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 Pasta with asparagus Inspired by a dinner at a top restaurant in Avignon, a simple pasta dish that showcases the spring flavors and color of fresh asparagus.
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Pasta with asparagus

As I reported in Monday's 30 Second Wine Advisor, one of the top food-and-wine treats of our recent trip to France's Rhone Valley was a dinner at Restaurant Christian Etienne in Avignon, where the eponymous chef put together a full dinner of small plates that all featured variations on two seasonal spring vegetables: asparagus and artichokes.

Naturally I came home eager to try my hand at something similar. The artichokes at the produce market didn't look particularly exciting, but a bundle of fresh green asparagus was just fine. I decided not to try to replicate any of Christian Etienne's dishes exactly, but simply let myself be inspired by his general approach to building dishes around the flavors and textures of the spring veggies, and came up with this simple pasta dish that I thought nicely showcased the theme ingredient.

The procedure may look a little complicated because I divided the asparagus into three parts and treated each slightly differently, but it's really as simple as can be, requiring little more than a half-hour from start to finish, much of that time spent waiting for the vegetables to simmer.

To sum it up, it involves cutting asparagus into bite-size lengths, simmering most of them and the spear tips until tender, while whizzing the cooked stem ends with a little heavy cream or creme fraiche to make a sauce, serving the result over short pasta.

Here's how:

INGREDIENTS: (serves 2)

8- to 12-ounce bunch fresh green asparagus (250 to 350g)
4 ounces (120g) conchiglie (small shell pasta) or other short pasta
1/4 cup (60ml) heavy cream or creme fraiche
Black pepper


1. Rinse the asparagus, cut off and discard any woody ends, then cut the spears into bite-size (1/2-inch or 1-cm) lengths, keeping the spear tips separate.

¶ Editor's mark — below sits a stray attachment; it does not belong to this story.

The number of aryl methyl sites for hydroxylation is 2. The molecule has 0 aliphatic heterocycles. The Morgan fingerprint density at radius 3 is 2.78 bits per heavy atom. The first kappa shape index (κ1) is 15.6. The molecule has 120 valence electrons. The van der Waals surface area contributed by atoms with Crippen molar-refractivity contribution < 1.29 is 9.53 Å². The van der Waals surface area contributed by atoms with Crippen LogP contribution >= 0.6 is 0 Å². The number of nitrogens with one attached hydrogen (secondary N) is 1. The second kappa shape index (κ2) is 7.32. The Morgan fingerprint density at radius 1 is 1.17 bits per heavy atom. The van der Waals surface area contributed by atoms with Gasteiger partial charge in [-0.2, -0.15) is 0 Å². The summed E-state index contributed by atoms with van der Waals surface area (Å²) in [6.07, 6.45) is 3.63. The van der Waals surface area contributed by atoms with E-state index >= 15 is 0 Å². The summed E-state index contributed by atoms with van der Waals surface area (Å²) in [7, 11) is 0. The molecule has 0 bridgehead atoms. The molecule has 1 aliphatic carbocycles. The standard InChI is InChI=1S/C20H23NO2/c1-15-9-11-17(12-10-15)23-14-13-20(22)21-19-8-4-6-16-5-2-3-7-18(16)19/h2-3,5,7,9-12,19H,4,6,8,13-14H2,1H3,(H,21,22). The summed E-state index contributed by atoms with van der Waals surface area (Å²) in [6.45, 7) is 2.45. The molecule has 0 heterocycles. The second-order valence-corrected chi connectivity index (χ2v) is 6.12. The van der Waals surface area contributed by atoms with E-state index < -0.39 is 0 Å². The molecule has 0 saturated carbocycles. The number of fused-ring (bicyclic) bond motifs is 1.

2. Bring about 1 cup lightly salted water to a boil in a small saucepan and simmer about one-third of the cut-up asparagus until it's tender. Lift it out with a slotted spoon, reserving the cooking water, and blend the cooked asparagus and the creme fraiche into a smooth puree with a standing or stick blender. Reserve.

3. Put the pasta on to boil in a large pot of salted water as per package instructions.

4. While the pasta is cooking, simmer the rest of the asparagus in the reserved cooking water for about 10 minutes or until it's just tender. Put the spear points in a little later so they won't overcook. Drain the asparagus well and return it to the saucepan with the reserved asparagus-cream sauce. Stir to blend, and add black pepper, cumin and additional salt to taste. Keep it warm over very low heat.

5. When the pasta is al dente, drain it and stir it into the asparagus sauce. Serve in warm bowls. (OPTIONS: I could also see serving the asparagus and asparagus cream as a standalone vegetable dish with a separate starch course - bread or potatoes - or serving it over rice.)

I served this as a side dish with a red-meat course, flatiron steaks with a hot-sour Veracruzana-style marinade (which I'll be happy to discuss in a coming edition if there's any interest), and chose a red Rhone wine to go with the steaks. If I were looking for a direct match for an asparagus dish like this, I would follow the lead of Sommelier Kelly McAuliffe at Christian Etienne and go with Rhone-Languedoc or Loire whites or Loire or Provence rosés.

Want a copy that's easy to use in the kitchen? You'll find a simple, plain-text version of this recipe, suitable for printing, online at

If you have questions, comments or ideas to share about this recipe or food and cookery in general, you're welcome to drop by our Food Lovers' Discussion Group, where I've posted this article as a new topic, "FoodLetter: Pasta with asparagus,"

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Last Week's FoodLetter and Archives

Last week's Wine Advisor Foodletter: Seared tuna Japanese-style (June 2, 2005)

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Thursday, June 16, 2005
Copyright 2005 by Robin Garr. All rights reserved.

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